The story goes that when my mother was pregnant she never knew the gender of the child until the day of birth. One early morning at around 3am apparently my grandma (my dad’s father’s sister) called my mum and said she had a dream. She said my mother would have a girl and her name was Hinerongonui. My mum said what does that mean and my Nan replied, “I don’t know but make sure everyone calls her Hinerongonui and not Hine.”

Growing up I was always making sure people said it correctly. It’s funny cause it was that very reason why I decided to have a stage name. Part of me still thinks it would be cool if people overseas could say Hinerongonui but after doing a bit of travel abroad I totally understand how difficult it can be to pronounce names in other languages.

I can honestly say I wouldn’t have accomplished half of what I have today without the love and support of my parents. They have always been very encouraging in my dreams and aspirations.

How and when did you come up with the Hi-Nes name?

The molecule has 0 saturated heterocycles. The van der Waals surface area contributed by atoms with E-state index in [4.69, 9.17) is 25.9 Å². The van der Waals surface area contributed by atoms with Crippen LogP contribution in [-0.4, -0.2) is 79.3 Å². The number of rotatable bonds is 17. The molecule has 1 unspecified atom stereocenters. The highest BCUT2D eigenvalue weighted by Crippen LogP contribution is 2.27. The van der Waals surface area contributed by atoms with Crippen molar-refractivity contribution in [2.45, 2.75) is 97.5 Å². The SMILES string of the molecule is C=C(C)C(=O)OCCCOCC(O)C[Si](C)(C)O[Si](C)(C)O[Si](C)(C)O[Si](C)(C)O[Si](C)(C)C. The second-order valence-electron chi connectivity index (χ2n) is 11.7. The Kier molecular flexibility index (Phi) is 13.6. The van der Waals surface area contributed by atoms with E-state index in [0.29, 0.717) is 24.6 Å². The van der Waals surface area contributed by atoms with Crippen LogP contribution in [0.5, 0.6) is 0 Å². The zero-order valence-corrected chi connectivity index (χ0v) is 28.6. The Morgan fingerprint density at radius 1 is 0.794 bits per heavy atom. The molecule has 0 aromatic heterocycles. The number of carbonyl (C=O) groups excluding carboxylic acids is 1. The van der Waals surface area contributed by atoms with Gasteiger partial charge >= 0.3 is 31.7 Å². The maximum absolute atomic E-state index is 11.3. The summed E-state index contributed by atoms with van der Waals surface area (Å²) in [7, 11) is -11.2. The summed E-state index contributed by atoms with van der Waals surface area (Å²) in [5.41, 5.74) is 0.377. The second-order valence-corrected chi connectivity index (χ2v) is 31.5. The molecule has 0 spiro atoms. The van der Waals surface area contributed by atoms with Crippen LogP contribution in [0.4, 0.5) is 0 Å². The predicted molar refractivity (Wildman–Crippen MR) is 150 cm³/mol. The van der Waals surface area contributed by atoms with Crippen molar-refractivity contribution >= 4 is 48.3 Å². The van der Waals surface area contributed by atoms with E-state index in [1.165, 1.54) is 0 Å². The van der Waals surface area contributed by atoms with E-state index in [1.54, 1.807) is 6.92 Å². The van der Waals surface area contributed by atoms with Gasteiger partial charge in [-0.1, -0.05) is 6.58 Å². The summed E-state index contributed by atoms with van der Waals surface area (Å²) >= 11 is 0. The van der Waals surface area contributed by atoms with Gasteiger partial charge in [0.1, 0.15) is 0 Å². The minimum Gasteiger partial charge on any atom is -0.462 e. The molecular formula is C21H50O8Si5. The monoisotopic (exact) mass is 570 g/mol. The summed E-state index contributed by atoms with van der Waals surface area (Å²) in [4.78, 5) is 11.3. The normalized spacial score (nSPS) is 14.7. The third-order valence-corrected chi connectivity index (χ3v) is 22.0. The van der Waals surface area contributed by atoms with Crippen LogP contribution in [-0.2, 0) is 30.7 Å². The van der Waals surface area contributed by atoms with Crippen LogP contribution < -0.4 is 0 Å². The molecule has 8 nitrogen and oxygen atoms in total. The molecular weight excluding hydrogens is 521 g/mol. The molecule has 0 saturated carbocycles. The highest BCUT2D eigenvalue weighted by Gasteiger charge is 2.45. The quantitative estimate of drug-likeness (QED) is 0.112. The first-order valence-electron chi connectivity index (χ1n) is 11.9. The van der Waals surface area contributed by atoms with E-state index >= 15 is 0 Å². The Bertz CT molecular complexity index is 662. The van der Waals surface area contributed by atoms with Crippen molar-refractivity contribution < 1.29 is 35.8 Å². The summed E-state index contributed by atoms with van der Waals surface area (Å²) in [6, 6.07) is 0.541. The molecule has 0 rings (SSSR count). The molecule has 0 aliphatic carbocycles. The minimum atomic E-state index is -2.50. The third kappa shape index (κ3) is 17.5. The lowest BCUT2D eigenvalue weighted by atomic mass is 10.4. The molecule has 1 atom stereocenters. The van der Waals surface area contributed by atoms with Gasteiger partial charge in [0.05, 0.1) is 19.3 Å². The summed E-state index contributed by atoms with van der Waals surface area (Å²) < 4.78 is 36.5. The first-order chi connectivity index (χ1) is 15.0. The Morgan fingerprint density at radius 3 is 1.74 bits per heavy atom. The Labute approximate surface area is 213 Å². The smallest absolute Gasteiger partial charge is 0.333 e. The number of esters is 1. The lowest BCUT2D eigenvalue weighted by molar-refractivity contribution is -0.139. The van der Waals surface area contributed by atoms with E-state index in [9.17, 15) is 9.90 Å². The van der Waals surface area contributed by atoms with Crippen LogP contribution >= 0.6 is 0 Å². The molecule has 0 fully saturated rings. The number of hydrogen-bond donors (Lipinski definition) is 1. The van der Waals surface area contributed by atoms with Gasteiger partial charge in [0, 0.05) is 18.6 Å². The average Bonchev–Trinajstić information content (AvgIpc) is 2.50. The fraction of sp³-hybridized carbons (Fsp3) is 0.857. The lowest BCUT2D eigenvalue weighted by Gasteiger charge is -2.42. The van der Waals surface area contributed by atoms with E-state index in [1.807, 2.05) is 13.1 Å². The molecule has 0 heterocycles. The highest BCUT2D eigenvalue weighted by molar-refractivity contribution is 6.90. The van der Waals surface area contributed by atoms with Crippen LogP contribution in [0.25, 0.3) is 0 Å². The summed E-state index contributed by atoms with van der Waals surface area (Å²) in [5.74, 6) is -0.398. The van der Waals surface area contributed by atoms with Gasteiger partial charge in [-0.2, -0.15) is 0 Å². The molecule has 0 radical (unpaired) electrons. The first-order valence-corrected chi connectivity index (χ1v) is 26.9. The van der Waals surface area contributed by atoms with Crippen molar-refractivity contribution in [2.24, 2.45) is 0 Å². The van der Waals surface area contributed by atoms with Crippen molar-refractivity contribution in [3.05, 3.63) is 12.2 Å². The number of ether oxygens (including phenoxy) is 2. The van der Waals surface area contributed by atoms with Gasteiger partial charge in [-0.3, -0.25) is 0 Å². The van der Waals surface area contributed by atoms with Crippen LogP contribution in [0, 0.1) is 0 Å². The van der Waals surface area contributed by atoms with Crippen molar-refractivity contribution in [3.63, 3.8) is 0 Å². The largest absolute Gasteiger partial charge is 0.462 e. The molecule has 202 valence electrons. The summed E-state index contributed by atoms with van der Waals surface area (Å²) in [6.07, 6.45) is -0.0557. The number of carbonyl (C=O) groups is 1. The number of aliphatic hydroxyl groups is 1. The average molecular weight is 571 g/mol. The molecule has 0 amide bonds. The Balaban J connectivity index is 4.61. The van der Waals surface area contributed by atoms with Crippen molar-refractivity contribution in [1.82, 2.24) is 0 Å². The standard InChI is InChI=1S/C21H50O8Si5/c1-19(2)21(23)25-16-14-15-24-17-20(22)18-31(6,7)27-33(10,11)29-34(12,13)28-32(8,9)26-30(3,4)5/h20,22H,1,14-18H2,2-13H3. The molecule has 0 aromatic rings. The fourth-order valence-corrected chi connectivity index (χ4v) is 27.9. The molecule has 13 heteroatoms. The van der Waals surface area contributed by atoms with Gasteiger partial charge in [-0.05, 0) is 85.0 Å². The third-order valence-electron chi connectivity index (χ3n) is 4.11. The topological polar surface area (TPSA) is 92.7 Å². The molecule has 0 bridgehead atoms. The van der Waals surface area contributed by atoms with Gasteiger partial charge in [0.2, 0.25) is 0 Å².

I was recording my first single Never Get Me Back ft Krisy Erin in the studio and Ty (from Smashproof) just goes, “Bro, what’s your stage name going to be?” and I was kind of like, “Ahh I dunno!”
He goes, “What about Hi-Nes?” And they’re vibing, and I’m just like, “Yeah okay! Haha!”

How has your music evolved from your beginnings in songwriting to now?

The life experiences I have had from when I first started writing has changed the delivery of my songwriting in the first instance.

When I first started writing songs there was an element of innocence in the delivery-being the world was just so beautiful. When I want to go back to that frequency I play and listen to those songs. All my songs then were more about emotions, feelings, overcoming things and quite broad in one instance. I speak metaphorically and was determined to spread positivity in music as most artists are.